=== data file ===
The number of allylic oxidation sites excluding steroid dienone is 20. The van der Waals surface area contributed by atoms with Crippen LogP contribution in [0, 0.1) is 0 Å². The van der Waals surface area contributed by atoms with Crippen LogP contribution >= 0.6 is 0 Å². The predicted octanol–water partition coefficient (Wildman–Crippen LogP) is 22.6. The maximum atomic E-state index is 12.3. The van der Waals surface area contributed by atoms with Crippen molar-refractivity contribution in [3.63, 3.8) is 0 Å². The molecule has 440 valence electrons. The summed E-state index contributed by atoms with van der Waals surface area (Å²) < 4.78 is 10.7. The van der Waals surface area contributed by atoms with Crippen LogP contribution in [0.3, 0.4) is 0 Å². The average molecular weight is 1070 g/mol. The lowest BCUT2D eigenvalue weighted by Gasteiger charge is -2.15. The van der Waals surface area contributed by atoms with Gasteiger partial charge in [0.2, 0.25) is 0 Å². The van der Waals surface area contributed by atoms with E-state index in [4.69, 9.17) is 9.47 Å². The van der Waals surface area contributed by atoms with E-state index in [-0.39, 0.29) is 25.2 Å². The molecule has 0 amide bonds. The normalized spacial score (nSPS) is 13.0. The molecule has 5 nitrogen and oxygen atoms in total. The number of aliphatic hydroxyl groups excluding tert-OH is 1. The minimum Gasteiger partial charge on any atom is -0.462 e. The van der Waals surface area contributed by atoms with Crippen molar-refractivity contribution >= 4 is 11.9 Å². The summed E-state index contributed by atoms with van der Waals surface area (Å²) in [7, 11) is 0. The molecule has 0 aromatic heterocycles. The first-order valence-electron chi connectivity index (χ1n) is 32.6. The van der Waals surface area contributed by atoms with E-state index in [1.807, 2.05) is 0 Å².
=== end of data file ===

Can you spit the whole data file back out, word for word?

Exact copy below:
The number of allylic oxidation sites excluding steroid dienone is 20. The van der Waals surface area contributed by atoms with Crippen LogP contribution in [0, 0.1) is 0 Å². The van der Waals surface area contributed by atoms with Crippen LogP contribution >= 0.6 is 0 Å². The predicted octanol–water partition coefficient (Wildman–Crippen LogP) is 22.6. The maximum atomic E-state index is 12.3. The van der Waals surface area contributed by atoms with Crippen molar-refractivity contribution in [3.63, 3.8) is 0 Å². The molecule has 440 valence electrons. The summed E-state index contributed by atoms with van der Waals surface area (Å²) < 4.78 is 10.7. The van der Waals surface area contributed by atoms with Crippen LogP contribution in [0.3, 0.4) is 0 Å². The average molecular weight is 1070 g/mol. The lowest BCUT2D eigenvalue weighted by Gasteiger charge is -2.15. The van der Waals surface area contributed by atoms with Gasteiger partial charge in [0.2, 0.25) is 0 Å². The van der Waals surface area contributed by atoms with E-state index in [4.69, 9.17) is 9.47 Å². The van der Waals surface area contributed by atoms with E-state index in [-0.39, 0.29) is 25.2 Å². The molecule has 0 amide bonds. The normalized spacial score (nSPS) is 13.0. The molecule has 5 nitrogen and oxygen atoms in total. The number of aliphatic hydroxyl groups excluding tert-OH is 1. The minimum Gasteiger partial charge on any atom is -0.462 e. The van der Waals surface area contributed by atoms with Crippen molar-refractivity contribution >= 4 is 11.9 Å². The summed E-state index contributed by atoms with van der Waals surface area (Å²) in [7, 11) is 0. The molecule has 0 aromatic heterocycles. The first-order valence-electron chi connectivity index (χ1n) is 32.6. The van der Waals surface area contributed by atoms with E-state index in [1.807, 2.05) is 0 Å².